Ever wondered what big wall climbing is or how to learn how to climb a big wall? Big wall climbing involves climbing a route that typically requires more than one day to climb to the top. Being on the wall that long requires not only a high level of fitness and skill but also expertise in hauling gear and sleeping on the wall in a portaledge.
Join Miya Tsudome, Professional Yosemite Guide as she leads us down the path the big wall rock climbing.
You’re climbing in your local gym, and there is inevitably a photo of El Capitan somewhere. As you do your bouldering circuit, you look up at that photo and think, “that’s something I want to do someday,” as most climbers do. You look in a guidebook and realize The Nose is only 5.9! Whatever that “C2” thing means next to it you’re not quite sure, but 5.9! You already lead climb 5.11 in your gym, it’s totally within your capabilities!
I’m here to tell you that while it’s not that simple, it is very possible. The path to climbing a big wall, in Yosemite or elsewhere, is a lot more involved than being able to climb 5.9. But through a series of articles, I will tell you what it takes to get there, and then you too can sit back in El Cap meadow after it’s all said and done, looking up at the Boot Flake and the Great Roof, knowing that you’ve been where many dream of going, and where climbing history was made.
How to Climb Big Walls Step One: Learn How to Lead Traditional Climbs
If you’ve been lead climbing primarily in a gym, then sport climbing is probably what is most familiar to you. And while being able to top rope 5.12 indoors is certainly useful in building important climbing technique and strength, my first piece of advice for you is to find someone who has a trad rack and knows how to use it, and then go climb as much 5.8 and 5.9 crack climbs outdoors as you can manage. If you’ve never crack climbed before, focus on top-roping and figuring out the technique. This is crucial if you want to climb big walls in Yosemite — knowing how to hand jam, how to lie back, and how to use your feet in cracks will propel you up The Nose quickly and efficiently, and the 5.9 grade means you must be competent on Yosemite-style cracks which are notoriously sandbagged and old-school, so it would be even better to be confident on 5.10 crack terrain at your local crag.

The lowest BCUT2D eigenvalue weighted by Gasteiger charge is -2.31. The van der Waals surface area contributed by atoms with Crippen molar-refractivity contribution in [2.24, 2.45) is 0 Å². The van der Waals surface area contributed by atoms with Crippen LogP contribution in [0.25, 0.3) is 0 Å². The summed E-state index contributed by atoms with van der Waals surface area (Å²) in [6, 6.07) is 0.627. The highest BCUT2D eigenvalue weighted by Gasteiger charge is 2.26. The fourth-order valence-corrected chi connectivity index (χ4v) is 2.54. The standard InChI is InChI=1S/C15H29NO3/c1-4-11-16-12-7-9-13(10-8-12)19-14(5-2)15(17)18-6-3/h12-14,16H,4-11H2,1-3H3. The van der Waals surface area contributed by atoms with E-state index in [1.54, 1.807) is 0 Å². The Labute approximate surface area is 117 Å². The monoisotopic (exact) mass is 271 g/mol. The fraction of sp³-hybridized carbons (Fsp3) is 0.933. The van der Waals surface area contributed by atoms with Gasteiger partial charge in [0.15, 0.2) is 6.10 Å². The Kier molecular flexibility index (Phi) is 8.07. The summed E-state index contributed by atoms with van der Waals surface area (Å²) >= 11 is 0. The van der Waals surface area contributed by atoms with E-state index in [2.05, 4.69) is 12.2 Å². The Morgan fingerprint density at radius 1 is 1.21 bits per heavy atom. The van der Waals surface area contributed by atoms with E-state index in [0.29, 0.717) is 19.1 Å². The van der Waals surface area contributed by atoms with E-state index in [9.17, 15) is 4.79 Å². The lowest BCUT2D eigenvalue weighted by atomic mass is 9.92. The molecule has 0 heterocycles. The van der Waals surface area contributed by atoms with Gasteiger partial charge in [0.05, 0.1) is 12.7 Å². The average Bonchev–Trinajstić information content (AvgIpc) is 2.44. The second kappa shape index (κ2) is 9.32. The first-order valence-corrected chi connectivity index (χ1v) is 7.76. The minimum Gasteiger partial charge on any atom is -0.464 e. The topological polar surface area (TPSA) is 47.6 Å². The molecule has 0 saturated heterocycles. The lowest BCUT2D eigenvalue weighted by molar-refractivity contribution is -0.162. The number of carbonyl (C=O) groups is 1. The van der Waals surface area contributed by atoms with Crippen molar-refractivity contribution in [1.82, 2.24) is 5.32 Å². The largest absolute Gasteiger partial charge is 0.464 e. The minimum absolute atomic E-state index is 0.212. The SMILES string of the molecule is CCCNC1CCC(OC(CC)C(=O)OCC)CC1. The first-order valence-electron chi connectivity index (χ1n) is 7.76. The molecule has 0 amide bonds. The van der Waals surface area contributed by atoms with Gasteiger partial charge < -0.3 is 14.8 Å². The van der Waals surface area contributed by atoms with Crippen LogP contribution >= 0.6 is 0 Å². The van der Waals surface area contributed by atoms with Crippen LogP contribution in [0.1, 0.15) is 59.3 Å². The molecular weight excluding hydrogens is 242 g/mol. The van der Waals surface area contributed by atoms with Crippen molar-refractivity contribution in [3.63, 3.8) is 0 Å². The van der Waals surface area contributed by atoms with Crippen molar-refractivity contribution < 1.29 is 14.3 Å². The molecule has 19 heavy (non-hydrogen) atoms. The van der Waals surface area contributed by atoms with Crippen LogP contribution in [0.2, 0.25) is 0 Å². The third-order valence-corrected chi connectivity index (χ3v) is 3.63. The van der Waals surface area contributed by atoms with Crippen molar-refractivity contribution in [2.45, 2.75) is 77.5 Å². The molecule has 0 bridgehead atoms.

Big wall climbing grades
Let’s dive further into the grading of big walls. The normal, YDS grade you are used to, which in the case of The Nose is 5.9, refers to the hardest, mandatory free-climbing you will encounter on route. The “C2” after is the aid climbing grade. In aid climbing, there is a
“C” scale and an “A” scale. The “C” stands for clean aid — which means you will not need to hammer in any pitons or other metal to ascend the route. The “A” stands for aid — which means you will likely need to hammer in pitons, beaks, and other types of specific aid-climbing paraphernalia à la Warren Harding and Royal Robbins. The numerical grading goes from 1 to 5, and is a scale that is basically a measure of how messed up you’ll get if you fall on your gear – 1 meaning the gear is all bomber and you’ll be fine, 2 meaning you may have to place a micro nut or two before you get in a solid piece but are still within the safe zone, and 3+ meaning you might be placing suspect, body-weight only gear for a while that if it doesn’t hold, would take you for a long, probable bone-breaking ride. Sounds fun, right??
How to Climb Big Walls Step Two: Learn How to Place Gear
Anyways, back to Step One. Once you’ve top-roped as many crack climbs as you can, now it’s time to learn how to place gear. This is the essence of aid climbing, and if you can place good gear quickly and efficiently, you will be well on your way. Have a mentor who can check your gear for you to make sure your placements are good, and work your way up from leading routes way below your limit, to the golden 5.9 grade, and preferably, beyond. If you can become a confident, mid-5.10 trad leader before you arrive in Yosemite, not only will you be able to climb a big wall, but you’ll be able to climb many of the classic free routes that can’t be missed.
Check back in soon for the next article in our series, “Path to Big Wall,” where I will explain the next logical step you should take if you want to climb something like The Nose on El Capitan: multi-pitch climbing.
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